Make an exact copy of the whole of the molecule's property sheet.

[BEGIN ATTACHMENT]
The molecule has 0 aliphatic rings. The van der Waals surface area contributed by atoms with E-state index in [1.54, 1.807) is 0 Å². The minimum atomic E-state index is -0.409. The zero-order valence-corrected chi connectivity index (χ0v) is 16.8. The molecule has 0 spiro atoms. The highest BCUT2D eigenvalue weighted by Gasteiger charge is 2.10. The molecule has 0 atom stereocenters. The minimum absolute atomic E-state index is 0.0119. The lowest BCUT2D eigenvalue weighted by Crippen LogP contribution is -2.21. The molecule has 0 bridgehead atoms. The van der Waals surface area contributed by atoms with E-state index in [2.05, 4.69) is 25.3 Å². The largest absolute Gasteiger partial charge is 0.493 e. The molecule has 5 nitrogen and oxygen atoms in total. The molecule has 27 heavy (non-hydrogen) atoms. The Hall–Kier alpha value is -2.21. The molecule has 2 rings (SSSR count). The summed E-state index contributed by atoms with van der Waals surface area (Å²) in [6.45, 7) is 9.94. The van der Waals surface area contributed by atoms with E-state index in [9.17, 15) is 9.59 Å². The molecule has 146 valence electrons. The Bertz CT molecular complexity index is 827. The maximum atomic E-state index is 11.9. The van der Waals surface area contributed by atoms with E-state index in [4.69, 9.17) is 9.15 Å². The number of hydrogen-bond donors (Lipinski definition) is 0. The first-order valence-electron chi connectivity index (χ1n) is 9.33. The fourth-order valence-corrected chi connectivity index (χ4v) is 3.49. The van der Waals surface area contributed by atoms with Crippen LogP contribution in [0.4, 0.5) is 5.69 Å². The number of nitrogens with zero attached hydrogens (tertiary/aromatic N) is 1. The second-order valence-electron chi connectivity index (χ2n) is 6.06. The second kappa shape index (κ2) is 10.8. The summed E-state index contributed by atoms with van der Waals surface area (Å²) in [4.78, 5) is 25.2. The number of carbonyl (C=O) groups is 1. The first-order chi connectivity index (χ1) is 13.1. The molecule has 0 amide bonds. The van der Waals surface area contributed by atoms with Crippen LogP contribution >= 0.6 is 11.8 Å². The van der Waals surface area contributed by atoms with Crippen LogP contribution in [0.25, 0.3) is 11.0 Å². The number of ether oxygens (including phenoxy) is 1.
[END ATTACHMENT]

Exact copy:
The molecule has 0 aliphatic rings. The van der Waals surface area contributed by atoms with E-state index in [1.54, 1.807) is 0 Å². The minimum atomic E-state index is -0.409. The zero-order valence-corrected chi connectivity index (χ0v) is 16.8. The molecule has 0 spiro atoms. The highest BCUT2D eigenvalue weighted by Gasteiger charge is 2.10. The molecule has 0 atom stereocenters. The minimum absolute atomic E-state index is 0.0119. The lowest BCUT2D eigenvalue weighted by Crippen LogP contribution is -2.21. The molecule has 0 bridgehead atoms. The van der Waals surface area contributed by atoms with E-state index in [2.05, 4.69) is 25.3 Å². The largest absolute Gasteiger partial charge is 0.493 e. The molecule has 5 nitrogen and oxygen atoms in total. The molecule has 27 heavy (non-hydrogen) atoms. The Hall–Kier alpha value is -2.21. The molecule has 2 rings (SSSR count). The summed E-state index contributed by atoms with van der Waals surface area (Å²) in [6.45, 7) is 9.94. The van der Waals surface area contributed by atoms with E-state index in [9.17, 15) is 9.59 Å². The molecule has 146 valence electrons. The Bertz CT molecular complexity index is 827. The maximum atomic E-state index is 11.9. The van der Waals surface area contributed by atoms with E-state index in [4.69, 9.17) is 9.15 Å². The number of hydrogen-bond donors (Lipinski definition) is 0. The first-order valence-electron chi connectivity index (χ1n) is 9.33. The fourth-order valence-corrected chi connectivity index (χ4v) is 3.49. The van der Waals surface area contributed by atoms with Crippen LogP contribution in [0.4, 0.5) is 5.69 Å². The number of nitrogens with zero attached hydrogens (tertiary/aromatic N) is 1. The second-order valence-electron chi connectivity index (χ2n) is 6.06. The second kappa shape index (κ2) is 10.8. The summed E-state index contributed by atoms with van der Waals surface area (Å²) in [4.78, 5) is 25.2. The number of carbonyl (C=O) groups is 1. The first-order chi connectivity index (χ1) is 13.1. The molecule has 0 amide bonds. The van der Waals surface area contributed by atoms with Crippen LogP contribution >= 0.6 is 11.8 Å². The van der Waals surface area contributed by atoms with Crippen LogP contribution in [0.25, 0.3) is 11.0 Å². The number of ether oxygens (including phenoxy) is 1.